Among the many talking points from today’s North West Derby: Mark Halsey’s decision to dismiss Jonjo Shelvey. Anytime you reduce a team to 10 so early in the match (39th minute), it’s dramatic. More often than not, if also ends up being controversial. But when you do so in a North West Derby, you’re guaranteed to become one manager’s worst enemy.
“We could control our players’ performance but what we can’t control is decisions by the referee,” Liverpool boss Brendan Rodgers said after the match. Suffice to say, he wasn’t talking about any calls that went his way.
“If Jonjo is booked or sent off for both feet leaving the ground then Jonny Evans has got to go as well,” Rodgers added, an argument many are sure to pick up in the wake of Liverpool’s result.
There’s one major problem with it, though. True, Evans went into the ball with both feet. But he wasn’t going into a man. At least, that’s what the argument will be. Track Evans’ angle from point of take off and through the ball, and there’s nobody in his path. He’s not putting anybody in danger.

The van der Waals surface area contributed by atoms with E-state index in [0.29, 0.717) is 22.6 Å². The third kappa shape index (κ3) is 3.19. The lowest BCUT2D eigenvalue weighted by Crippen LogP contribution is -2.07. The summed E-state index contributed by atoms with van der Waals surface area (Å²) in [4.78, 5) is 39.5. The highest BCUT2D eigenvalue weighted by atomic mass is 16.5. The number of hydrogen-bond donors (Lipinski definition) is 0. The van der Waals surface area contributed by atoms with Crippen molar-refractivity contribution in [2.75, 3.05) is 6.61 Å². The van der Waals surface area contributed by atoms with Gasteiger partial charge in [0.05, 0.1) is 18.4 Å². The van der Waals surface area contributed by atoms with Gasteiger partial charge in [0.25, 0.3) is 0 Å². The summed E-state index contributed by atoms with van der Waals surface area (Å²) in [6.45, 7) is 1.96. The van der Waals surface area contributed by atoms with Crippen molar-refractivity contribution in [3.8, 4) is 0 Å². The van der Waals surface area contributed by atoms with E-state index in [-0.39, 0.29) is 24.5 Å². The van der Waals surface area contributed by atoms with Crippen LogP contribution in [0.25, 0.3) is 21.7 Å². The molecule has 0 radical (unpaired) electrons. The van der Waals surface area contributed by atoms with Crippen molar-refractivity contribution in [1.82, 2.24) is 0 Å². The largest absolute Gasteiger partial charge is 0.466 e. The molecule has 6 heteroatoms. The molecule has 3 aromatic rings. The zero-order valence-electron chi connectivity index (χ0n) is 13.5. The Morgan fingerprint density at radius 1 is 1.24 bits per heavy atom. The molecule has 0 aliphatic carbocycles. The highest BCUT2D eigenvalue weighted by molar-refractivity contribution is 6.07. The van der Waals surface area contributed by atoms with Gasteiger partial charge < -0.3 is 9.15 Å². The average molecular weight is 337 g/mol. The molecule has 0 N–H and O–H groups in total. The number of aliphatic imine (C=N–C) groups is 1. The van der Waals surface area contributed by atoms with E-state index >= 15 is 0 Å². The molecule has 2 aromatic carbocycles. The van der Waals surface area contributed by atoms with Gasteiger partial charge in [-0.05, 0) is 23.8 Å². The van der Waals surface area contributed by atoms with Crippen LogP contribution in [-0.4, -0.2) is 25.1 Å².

The same can not be said for Shelvey. The Liverpool man wasn’t being malicious, but timing was not on his side. Evans committed to the ball first with Shelvey to his right, still running toward him. By the time Shelvey left his feet, he was putting Evans in danger. His path through the challenge necessarily involved undo risk to Evans.
That’s what dangerous plays are all about. It’s about the safety of others around you. Evans may have used the same clumsy technique that befell Shelvey, but if nobody’s at risk, his just making a poor decision to his own detriment. His choice couldn’t have hurt Shelvey. Shelvey, however, could have hurt Evans. Or himself.
U.S. men’s national team fans may note an unfortunate coincidence here. Evans is the man who went studs up into Stu Holden in March 2011. Holden needed 26 stitches to close a gash just above his right knee. He also suffered a torn ACL from which he’s never fully reutrned. Holden’s only played once in the last 18 months.